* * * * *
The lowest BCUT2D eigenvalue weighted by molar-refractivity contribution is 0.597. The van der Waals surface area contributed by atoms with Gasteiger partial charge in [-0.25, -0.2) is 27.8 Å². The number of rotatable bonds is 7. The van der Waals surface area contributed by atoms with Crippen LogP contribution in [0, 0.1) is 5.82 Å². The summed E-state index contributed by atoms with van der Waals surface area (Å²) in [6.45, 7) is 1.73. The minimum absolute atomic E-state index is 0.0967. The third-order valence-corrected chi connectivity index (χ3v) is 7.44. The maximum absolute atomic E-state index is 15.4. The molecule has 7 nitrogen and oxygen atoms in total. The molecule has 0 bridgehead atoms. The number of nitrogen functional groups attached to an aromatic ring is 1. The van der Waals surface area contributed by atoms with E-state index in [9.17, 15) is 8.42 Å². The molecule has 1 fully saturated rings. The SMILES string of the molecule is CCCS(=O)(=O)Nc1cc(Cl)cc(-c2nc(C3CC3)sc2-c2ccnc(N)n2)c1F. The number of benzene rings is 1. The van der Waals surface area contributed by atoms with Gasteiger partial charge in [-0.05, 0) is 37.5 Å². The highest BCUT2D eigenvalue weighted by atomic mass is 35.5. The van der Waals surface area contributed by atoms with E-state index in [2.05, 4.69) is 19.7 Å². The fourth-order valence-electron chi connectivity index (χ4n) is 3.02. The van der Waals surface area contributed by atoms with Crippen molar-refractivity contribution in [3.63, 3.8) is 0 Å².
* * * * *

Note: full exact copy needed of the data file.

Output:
The lowest BCUT2D eigenvalue weighted by molar-refractivity contribution is 0.597. The van der Waals surface area contributed by atoms with Gasteiger partial charge in [-0.25, -0.2) is 27.8 Å². The number of rotatable bonds is 7. The van der Waals surface area contributed by atoms with Crippen LogP contribution in [0, 0.1) is 5.82 Å². The summed E-state index contributed by atoms with van der Waals surface area (Å²) in [6.45, 7) is 1.73. The minimum absolute atomic E-state index is 0.0967. The third-order valence-corrected chi connectivity index (χ3v) is 7.44. The maximum absolute atomic E-state index is 15.4. The molecule has 7 nitrogen and oxygen atoms in total. The molecule has 0 bridgehead atoms. The number of nitrogen functional groups attached to an aromatic ring is 1. The van der Waals surface area contributed by atoms with E-state index in [9.17, 15) is 8.42 Å². The molecule has 1 fully saturated rings. The SMILES string of the molecule is CCCS(=O)(=O)Nc1cc(Cl)cc(-c2nc(C3CC3)sc2-c2ccnc(N)n2)c1F. The number of benzene rings is 1. The van der Waals surface area contributed by atoms with Gasteiger partial charge in [-0.05, 0) is 37.5 Å². The highest BCUT2D eigenvalue weighted by atomic mass is 35.5. The van der Waals surface area contributed by atoms with E-state index in [2.05, 4.69) is 19.7 Å². The fourth-order valence-electron chi connectivity index (χ4n) is 3.02. The van der Waals surface area contributed by atoms with Crippen molar-refractivity contribution in [3.63, 3.8) is 0 Å².